Mannheim-based Rhein Chemie, a wholly owned subsidiary of specialty chemicals company Lanxess and partner of the rubber, lubricant and plastics industry, is celebrating its 125th anniversary this year.
Mannheim/Germany – The company was founded by two young chemists, Dr. Albert Müller and Dr. Hermann Dubois, and entered in Mannheim District Court’s register of companies on June 8, 1889. However, it was Dubois’ other partner Victor Kaufmann who was responsible for the fledgling company taking the initial steps in its current direction.
As early as 1902, Kaufmann gained a foothold in the up-and-coming rubber sector with a product made from a renewable raw material. Alongside customer orientation, quality and innovation, sustainability has thus been playing a key role in Rhein Chemie’s success story for well over a century. Brands such as Rhenogran, Stabaxol and Additin have made it a popular choice for customers on the rubber, plastics and lubricants markets. The current product portfolio continues to help these sectors conserve scarce resources and develop more environmentally friendly products.
“Nowadays, Victor Kaufmann would without doubt be seen as a visionary,” says Dr. Anno Borkowsky, CEO and President of Rhein Chemie Rheinau GmbH. “The company actually started off by producing chlorine chemicals, among other things for cleaning purposes, but then an unexpected opportunity arose in 1886 when Carl Benz developed the first automobile in Mannheim. Kaufmann predicted the huge success of this invention and immediately recognized how important it would be for the rubber industry,” he adds. The company changed course and, shortly after the turn of the century, Kaufmann and Dubois started producing factice – an extender for the valuable resource of natural rubber.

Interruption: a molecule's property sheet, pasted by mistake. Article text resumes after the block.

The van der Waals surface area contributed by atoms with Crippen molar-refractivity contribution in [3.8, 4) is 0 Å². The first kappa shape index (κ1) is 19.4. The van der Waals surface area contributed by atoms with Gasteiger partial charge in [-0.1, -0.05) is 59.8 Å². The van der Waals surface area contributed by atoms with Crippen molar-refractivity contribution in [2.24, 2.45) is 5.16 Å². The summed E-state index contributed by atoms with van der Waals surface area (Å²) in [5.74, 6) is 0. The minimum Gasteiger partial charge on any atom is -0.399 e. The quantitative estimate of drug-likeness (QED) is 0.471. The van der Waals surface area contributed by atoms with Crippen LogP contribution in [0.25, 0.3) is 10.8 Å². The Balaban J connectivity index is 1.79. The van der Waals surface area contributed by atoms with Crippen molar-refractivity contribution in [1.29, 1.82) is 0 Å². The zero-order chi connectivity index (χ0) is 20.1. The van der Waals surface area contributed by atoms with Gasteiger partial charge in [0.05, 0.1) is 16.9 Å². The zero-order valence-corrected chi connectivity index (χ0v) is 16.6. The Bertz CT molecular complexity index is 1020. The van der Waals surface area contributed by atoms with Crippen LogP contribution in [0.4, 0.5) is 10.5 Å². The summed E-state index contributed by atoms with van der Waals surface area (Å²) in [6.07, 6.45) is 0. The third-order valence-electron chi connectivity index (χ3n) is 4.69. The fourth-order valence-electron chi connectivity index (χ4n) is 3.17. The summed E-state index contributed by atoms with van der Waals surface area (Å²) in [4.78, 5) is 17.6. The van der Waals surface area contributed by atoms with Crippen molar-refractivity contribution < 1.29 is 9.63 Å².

Factice is still available, but nowadays it is more in demand for its positive impact on the dimensional stability of thin-walled extrudates. From a historical perspective, though, the technical properties factice was able to give items made of natural rubber is less interesting than the raw materials Kaufmann used for factice production. One of these was rapeseed oil. “This made Kaufmann one of the first people in the chemical industry to support sustainability – at a time when the term didn’t even exist. He would have done so without realizing, but Rhein Chemie kept returning to the concept of sustainability over the decades and developing it further,” continues Borkowsky.
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